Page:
" Same as footnote a , Table I. Same as footnote b , Table I. Data are from ref 8 unless otherwise noted. Di-tert-butyl peroxide/ This work. Same as footnote e. Table I. e Same as footnotef; Table I. P N o t measured. Et,SiH 1 : l (v/v) as solvent. Table 111. Absolute Rate Constants for the Abstraction of Halogen from Some Organic Halides by n-Bu,Ge., n-Bu,Sn,, and Et,%. Radicals n-Bu,Ge." substrate CH, I CH,CH,CH,I C,H,CH,Br (CH,),CBr CH,CH,CH,Br C,H5Br CCI, C6H,CH, CI (CH,),CC1
methode T , K A A A A A A A A A
302 301 300 302 302 300 300 300
n-Bu,Sn,b methode T, K
k , f M-I s-'
>1 X l o B g a 3 x 107g (7.9 I0.6) X (8.6 i 1.0) X (4.6 I0.3) X < i x 105 (3.1 I0.5) X (1.9 I0.2) X < 5 X lo4
10' lo7 lo7 10' 10,
k,f M-' s" nm nm nm (1.7 i 0.2) X l o 8 (2.6 t 0.4) X l o 7 nm nm nm nm
methode T, K
C C C C C C C C C
300 300 300 300 298 300 300 300
/ c , ~M-' S-'
(8.1 f 0.4)X l o 9 (4.3 i 0.6) X l o 9 (2.4 r 0.1)X l o 9 (1.1 f 0.05) X l o 9 (5.4 t 0.1) X 10" (1.1 +- 0.8)X 10' (4.6 f 0.8) X l o 9 (2.0 i 0.6) X l o 7 (2.5 t 0.2) x l o 6
298 295 298 298 298 298
k, M-' s" 4.3 nm 1.5 1.4 3.2 nm nm 1.1 2.7
X lo9 X 109j
X 10' X 10'' X lo6 X lo4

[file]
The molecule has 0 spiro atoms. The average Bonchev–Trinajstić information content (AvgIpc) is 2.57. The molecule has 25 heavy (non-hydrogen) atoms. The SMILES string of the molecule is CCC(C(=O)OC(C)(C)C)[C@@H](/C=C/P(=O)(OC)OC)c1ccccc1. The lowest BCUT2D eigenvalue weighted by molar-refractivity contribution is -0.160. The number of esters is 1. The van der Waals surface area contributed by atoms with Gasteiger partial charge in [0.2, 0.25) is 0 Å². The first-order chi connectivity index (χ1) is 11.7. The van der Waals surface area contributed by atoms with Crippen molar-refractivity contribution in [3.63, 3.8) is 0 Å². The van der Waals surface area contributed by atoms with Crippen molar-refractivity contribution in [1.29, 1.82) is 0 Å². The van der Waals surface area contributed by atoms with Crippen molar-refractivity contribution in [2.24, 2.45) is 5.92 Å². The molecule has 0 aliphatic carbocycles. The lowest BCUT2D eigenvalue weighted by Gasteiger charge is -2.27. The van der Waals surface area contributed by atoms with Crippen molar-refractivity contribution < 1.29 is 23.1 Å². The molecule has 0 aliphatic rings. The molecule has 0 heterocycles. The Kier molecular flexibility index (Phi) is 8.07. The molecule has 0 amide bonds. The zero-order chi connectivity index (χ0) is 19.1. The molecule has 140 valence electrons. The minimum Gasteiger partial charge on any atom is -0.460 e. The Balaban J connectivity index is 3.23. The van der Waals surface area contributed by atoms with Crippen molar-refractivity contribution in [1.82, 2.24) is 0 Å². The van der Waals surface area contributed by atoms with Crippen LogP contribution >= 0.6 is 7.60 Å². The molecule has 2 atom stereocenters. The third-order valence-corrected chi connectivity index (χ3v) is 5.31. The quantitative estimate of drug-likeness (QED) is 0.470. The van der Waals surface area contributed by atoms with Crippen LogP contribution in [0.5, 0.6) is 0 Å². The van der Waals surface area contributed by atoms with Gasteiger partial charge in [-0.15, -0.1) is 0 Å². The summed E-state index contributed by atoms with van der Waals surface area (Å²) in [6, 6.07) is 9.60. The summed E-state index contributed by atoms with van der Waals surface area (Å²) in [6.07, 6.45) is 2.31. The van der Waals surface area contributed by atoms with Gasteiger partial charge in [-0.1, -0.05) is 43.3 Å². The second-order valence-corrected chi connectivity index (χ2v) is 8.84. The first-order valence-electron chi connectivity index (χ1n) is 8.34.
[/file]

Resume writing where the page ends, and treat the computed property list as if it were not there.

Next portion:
Data are from ref 9. Di-tert-butyl peroxide/Et,SiH 1 :1 (v/v) as solvent. Same as footnote b . Table I. Same as footnote a. Table I. Data from ref 1 1 have been normalized by multiplying by a factor of 1 . 7 which is the average of the ratio of the k's measured for (CH,),CBr and for RCH,CH,Br by laser flash photolysis in this work and by rotating sector/competitive methods in ref 11. These k ' s are Same as footnote f', Table I. g Lower limit. Reactants rapidly consumed in a recommended "best values". Same a3 footnote e . Table I. chain reaction, Not measured. Value for C,H51. I r r o m a competitive ESR experiment against (CH,),CBr reported in ref 55. Value Value is for CH,(CH,),Br. Value is for CH,(CH,),Br. given originally has been normalized by multiplying by 1.7.